Monday, April 7, 2008

on being a walking seminary

Tim Dearborn, who is the founder of the Seattle Association for Theological Studies (its name was changed to the Pacific Association for Theological Studies and KOINOS is the name currently used to describe its ministry), one day described me as a walking seminary. What he meant by this is that I have a huge interest in all of the dimensions of what happens in a seminary, from biblical studies to theological studies to pastoral counseling to church history, and I attempt to integrate them at all times.

I love surveys; I love getting the big picture and then being able to drill down deep later. Some people would call that being a generalist.

My father-in-law began the Family Medicine program for the University of Washington in Spokane. In Spokane they needed generalists who would go out to communities and understand all that was going on, and if necessary to send them to Seattle where specialists are trained. Specialists often aren’t as aware of all that is out there, but they’re the best within the area of their focus.

So, I lean towards being a generalist. I lean towards being somebody who wants to see all the different parts of theological training integrated into all the parts of a person’s life, so to be a counselor who is a theologian is just one of the ways that I bring together that whole sense. And when I train people at Washington Seminary, my concern is that they would end up as those who have a general education that integrates all of these pieces together, but preparing every step of the way to minister in a specialty that brings together the generalities to bear on specific questions. So I don’t think it’s an “either – or” type thing. I think we need generalists who are able to specialize and that we will be best served because those people will be able to go anywhere and to draw on all the fields of thought that need to be drawn on to be equipped to minister. And communities of faith, the families of faith if you will, that are part of the world shaped by God that we currently live in needs leaders who are theologically informed and practically able to strategically make a difference.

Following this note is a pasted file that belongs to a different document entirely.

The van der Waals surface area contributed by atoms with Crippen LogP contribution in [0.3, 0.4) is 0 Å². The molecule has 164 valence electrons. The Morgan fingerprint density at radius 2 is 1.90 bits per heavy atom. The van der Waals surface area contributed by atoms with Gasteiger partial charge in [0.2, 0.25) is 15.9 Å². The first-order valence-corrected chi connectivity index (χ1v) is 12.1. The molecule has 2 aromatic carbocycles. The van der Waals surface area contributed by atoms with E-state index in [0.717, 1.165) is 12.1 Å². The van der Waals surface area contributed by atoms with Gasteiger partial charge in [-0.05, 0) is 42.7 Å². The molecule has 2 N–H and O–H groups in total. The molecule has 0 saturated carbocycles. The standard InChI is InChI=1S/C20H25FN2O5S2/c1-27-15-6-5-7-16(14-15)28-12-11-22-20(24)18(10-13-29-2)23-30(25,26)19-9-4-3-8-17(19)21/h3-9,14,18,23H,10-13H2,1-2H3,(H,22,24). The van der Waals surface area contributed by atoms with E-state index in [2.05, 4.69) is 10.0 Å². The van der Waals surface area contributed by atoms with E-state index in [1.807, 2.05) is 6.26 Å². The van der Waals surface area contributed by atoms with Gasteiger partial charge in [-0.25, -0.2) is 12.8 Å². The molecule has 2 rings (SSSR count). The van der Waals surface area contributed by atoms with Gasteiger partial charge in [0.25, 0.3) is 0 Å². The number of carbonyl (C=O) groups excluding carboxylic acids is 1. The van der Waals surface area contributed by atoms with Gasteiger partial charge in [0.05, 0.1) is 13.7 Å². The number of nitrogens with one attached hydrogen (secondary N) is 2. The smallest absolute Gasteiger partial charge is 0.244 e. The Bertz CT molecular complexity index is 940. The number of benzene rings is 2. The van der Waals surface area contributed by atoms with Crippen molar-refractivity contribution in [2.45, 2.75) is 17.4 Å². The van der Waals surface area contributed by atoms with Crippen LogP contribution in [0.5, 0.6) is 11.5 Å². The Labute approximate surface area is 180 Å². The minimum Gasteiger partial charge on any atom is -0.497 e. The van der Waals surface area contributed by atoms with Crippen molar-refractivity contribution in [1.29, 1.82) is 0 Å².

1 comment:

SB said...

Another way to phrase it might be that you're an "incarnated seminary". And since the original sense of the word (seminary) was seed bed, this would portray you as one who aims to embody the unique modes of fruitfulness the Spirit is raising up from/in this generation.